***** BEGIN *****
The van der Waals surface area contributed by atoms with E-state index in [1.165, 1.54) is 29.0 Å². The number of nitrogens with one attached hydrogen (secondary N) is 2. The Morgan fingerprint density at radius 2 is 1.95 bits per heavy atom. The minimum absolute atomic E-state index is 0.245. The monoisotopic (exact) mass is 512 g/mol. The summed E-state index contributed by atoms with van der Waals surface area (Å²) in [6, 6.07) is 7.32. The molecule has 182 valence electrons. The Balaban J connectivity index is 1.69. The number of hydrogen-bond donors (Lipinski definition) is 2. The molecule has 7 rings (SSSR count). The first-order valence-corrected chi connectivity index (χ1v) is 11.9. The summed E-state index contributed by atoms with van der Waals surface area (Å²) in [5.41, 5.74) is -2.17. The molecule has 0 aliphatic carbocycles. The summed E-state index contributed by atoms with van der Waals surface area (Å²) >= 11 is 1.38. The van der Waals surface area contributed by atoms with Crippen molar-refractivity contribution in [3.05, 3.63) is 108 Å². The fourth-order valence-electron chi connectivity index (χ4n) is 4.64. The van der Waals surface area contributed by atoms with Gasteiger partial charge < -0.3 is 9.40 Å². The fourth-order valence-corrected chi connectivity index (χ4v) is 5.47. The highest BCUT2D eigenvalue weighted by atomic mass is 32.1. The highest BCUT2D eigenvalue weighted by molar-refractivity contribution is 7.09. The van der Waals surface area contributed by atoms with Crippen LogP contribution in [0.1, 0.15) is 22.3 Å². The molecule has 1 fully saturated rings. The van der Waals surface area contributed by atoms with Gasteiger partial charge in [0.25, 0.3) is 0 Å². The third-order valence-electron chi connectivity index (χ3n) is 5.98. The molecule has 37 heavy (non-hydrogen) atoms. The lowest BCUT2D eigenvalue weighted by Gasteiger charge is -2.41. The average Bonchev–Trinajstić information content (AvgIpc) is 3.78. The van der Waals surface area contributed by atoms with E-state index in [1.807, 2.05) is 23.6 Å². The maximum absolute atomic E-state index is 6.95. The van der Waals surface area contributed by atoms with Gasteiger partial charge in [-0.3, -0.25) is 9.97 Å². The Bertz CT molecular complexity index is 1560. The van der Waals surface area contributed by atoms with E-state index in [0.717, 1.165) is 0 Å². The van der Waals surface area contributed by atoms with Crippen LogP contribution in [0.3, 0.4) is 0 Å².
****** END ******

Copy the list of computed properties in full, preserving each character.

The van der Waals surface area contributed by atoms with E-state index in [1.165, 1.54) is 29.0 Å². The number of nitrogens with one attached hydrogen (secondary N) is 2. The Morgan fingerprint density at radius 2 is 1.95 bits per heavy atom. The minimum absolute atomic E-state index is 0.245. The monoisotopic (exact) mass is 512 g/mol. The summed E-state index contributed by atoms with van der Waals surface area (Å²) in [6, 6.07) is 7.32. The molecule has 182 valence electrons. The Balaban J connectivity index is 1.69. The number of hydrogen-bond donors (Lipinski definition) is 2. The molecule has 7 rings (SSSR count). The first-order valence-corrected chi connectivity index (χ1v) is 11.9. The summed E-state index contributed by atoms with van der Waals surface area (Å²) in [5.41, 5.74) is -2.17. The molecule has 0 aliphatic carbocycles. The summed E-state index contributed by atoms with van der Waals surface area (Å²) >= 11 is 1.38. The van der Waals surface area contributed by atoms with Crippen molar-refractivity contribution in [3.05, 3.63) is 108 Å². The fourth-order valence-electron chi connectivity index (χ4n) is 4.64. The van der Waals surface area contributed by atoms with Gasteiger partial charge < -0.3 is 9.40 Å². The fourth-order valence-corrected chi connectivity index (χ4v) is 5.47. The highest BCUT2D eigenvalue weighted by atomic mass is 32.1. The highest BCUT2D eigenvalue weighted by molar-refractivity contribution is 7.09. The van der Waals surface area contributed by atoms with Crippen LogP contribution in [0.1, 0.15) is 22.3 Å². The molecule has 1 fully saturated rings. The van der Waals surface area contributed by atoms with Gasteiger partial charge in [0.25, 0.3) is 0 Å². The third-order valence-electron chi connectivity index (χ3n) is 5.98. The molecule has 37 heavy (non-hydrogen) atoms. The lowest BCUT2D eigenvalue weighted by Gasteiger charge is -2.41. The average Bonchev–Trinajstić information content (AvgIpc) is 3.78. The van der Waals surface area contributed by atoms with E-state index in [1.807, 2.05) is 23.6 Å². The maximum absolute atomic E-state index is 6.95. The van der Waals surface area contributed by atoms with Gasteiger partial charge in [-0.3, -0.25) is 9.97 Å². The Bertz CT molecular complexity index is 1560. The van der Waals surface area contributed by atoms with E-state index in [0.717, 1.165) is 0 Å². The van der Waals surface area contributed by atoms with Crippen LogP contribution in [0.3, 0.4) is 0 Å².